Evergrande gets reprieve from creditors amid default worries

China developer's bonds rebound as some creditors agree to loan payment extensions

SHANGHAI • Bonds of heavily indebted developer China Evergrande Group staged a late rally yesterday on news that some creditors had agreed to loan payment extensions.

One source told Reuters that Evergrande has requested an extension for at least three months on a trust loan interest payment to Citic Trust, one of its major trust creditors, which was due late last month, citing tight liquidity.

Citic has agreed to the extension, said the source with direct knowledge of the matter.

The source added that similar delayed interest payments have been seen across the trust sector.

News of the extensions came after a report on Wednesday said Evergrande would suspend interest payments due on loans to two banks later this month, as well as payments to its wealth management products.

That report triggered steep falls in the company's onshore bonds and shares yesterday.

Evergrande declined to comment.

Regulators have warned that Evergrande's 1.97 trillion yuan (S$410 billion) of liabilities could spark broader risks to China's financial system if not stabilised.

The company, China's second-largest property developer, said last September that its liabilities involve more than 128 banks and over 121 non-banking institutions.

The Shenzhen stock exchange temporarily halted trading in two Evergrande exchange-traded bonds yesterday after their prices sank more than 20 per cent.

After resuming trade, Evergrande's 6.98 per cent January 2023 bond fell more than 30 per cent, triggering a second trading freeze.

They are now trading at roughly a third of their face value.

Evergrande's dollar bonds due June 2025 dropped about half a cent to 24.709, but later turned more than two cents higher as reports emerged of the deadline extensions.

"It might end up being positive news as it might draw a line in the sand," said Mr Siddharth Dahiya, head of emerging markets corporate debt at Abrdn, formerly Standard Life Aberdeen.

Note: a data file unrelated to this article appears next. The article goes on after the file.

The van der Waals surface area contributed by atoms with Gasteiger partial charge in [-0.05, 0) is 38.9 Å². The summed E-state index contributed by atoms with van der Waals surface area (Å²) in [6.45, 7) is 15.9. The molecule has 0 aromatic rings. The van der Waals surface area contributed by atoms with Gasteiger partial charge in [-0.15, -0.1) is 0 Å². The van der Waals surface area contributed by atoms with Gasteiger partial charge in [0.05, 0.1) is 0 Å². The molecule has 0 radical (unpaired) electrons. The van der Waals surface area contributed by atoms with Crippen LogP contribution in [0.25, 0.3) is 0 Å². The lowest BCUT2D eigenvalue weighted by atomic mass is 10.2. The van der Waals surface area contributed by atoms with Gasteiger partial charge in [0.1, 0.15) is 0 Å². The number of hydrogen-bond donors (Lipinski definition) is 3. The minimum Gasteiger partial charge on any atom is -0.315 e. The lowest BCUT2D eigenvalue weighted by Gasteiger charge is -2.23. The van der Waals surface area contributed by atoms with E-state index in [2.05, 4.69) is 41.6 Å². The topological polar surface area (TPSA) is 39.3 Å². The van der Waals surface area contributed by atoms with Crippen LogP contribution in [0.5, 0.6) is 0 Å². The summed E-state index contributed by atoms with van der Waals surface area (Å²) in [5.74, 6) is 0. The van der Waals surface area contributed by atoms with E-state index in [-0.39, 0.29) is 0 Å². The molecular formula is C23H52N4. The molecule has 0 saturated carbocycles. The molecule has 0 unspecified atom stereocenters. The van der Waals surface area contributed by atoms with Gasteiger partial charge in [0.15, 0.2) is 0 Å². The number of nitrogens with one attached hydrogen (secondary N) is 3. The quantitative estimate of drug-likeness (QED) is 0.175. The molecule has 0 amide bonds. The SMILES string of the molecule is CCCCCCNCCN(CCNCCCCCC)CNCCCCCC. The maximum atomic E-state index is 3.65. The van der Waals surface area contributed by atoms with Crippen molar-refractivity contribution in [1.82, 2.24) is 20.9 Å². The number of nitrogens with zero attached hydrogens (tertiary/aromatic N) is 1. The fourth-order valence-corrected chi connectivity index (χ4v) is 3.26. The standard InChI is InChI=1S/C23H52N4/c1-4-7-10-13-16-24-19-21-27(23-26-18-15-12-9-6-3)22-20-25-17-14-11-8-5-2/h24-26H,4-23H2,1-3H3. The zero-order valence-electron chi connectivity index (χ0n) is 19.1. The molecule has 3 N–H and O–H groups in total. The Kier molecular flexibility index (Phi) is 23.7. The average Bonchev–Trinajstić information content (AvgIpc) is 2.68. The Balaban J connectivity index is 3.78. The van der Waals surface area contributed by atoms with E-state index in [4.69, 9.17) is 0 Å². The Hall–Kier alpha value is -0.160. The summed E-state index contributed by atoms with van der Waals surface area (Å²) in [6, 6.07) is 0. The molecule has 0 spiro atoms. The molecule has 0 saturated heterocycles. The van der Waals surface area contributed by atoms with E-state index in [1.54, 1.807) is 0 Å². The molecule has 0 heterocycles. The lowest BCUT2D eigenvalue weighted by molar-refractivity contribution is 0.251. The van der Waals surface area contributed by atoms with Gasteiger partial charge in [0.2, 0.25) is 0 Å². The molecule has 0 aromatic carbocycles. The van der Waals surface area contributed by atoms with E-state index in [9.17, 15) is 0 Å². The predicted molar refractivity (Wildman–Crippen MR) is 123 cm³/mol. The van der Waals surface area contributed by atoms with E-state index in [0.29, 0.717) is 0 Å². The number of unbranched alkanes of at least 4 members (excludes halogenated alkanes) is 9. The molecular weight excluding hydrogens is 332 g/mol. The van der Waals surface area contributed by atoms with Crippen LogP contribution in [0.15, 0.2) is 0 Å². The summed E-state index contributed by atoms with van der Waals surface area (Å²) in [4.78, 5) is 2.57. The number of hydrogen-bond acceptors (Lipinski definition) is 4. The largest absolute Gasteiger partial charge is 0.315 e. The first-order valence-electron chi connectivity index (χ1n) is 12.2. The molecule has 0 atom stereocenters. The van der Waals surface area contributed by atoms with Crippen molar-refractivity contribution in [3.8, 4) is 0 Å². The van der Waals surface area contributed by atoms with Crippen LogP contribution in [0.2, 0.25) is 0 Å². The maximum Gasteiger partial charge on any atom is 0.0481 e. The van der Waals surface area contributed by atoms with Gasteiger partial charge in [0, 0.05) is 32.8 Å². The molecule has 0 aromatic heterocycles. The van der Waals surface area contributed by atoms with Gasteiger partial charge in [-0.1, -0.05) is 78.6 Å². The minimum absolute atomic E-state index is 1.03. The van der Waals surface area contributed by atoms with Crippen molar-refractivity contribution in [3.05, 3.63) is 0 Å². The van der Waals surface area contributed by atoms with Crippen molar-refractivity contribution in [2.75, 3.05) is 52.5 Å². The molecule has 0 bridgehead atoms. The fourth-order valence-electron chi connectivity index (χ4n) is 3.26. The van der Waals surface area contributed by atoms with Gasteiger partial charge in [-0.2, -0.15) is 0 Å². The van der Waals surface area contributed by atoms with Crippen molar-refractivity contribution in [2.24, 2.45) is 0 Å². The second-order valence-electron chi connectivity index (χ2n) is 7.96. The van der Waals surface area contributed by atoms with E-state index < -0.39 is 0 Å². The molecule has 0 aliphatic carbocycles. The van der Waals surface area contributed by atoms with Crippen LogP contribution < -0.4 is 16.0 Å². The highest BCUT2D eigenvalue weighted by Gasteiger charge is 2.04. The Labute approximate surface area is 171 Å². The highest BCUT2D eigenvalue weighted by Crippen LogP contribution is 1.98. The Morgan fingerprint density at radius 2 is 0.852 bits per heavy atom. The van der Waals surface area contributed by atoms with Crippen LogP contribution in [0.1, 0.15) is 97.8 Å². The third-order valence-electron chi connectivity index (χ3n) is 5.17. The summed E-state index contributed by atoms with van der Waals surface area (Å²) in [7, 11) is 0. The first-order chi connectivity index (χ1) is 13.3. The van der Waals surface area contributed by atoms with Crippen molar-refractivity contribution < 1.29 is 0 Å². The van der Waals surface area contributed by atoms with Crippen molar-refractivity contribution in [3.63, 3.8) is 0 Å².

"But we don't know, there is very little clarity... The first reaction (from the markets) is positive though."

Evergrande's Hong Kong-listed stock dropped more than 10 per cent to HK$3.32, its lowest since July 8, 2015, before trimming losses to end down 4.3 per cent.

Its shares have tumbled more than 76 per cent this year.

Financial information provider REDD reported on Wednesday, citing sources briefed by banks, that Evergrande had told two banks it will suspend interest payments due on loans to the banks on Sept 21, pending further instructions about an extension plan.

Evergrande has also delayed payments to several trust firms, REDD said, and it might suspend all payment on its wealth management products starting on Wednesday.

Sources said that the extensions came about as China's Financial Stability and Development Committee, the nation's top financial regulator, signed off on an Evergrande proposal to renegotiate payment deadlines with banks and other creditors last month, after the property giant missed interest and principal payments on some loans.

Recent days have seen a series of downgrades by rating agencies including Fitch, Moody's and China Chengxin International.


A version of this article appeared in the print edition of The Straits Times on September 10, 2021, with the headline 'Evergrande gets reprieve from creditors amid default worries'. Subscribe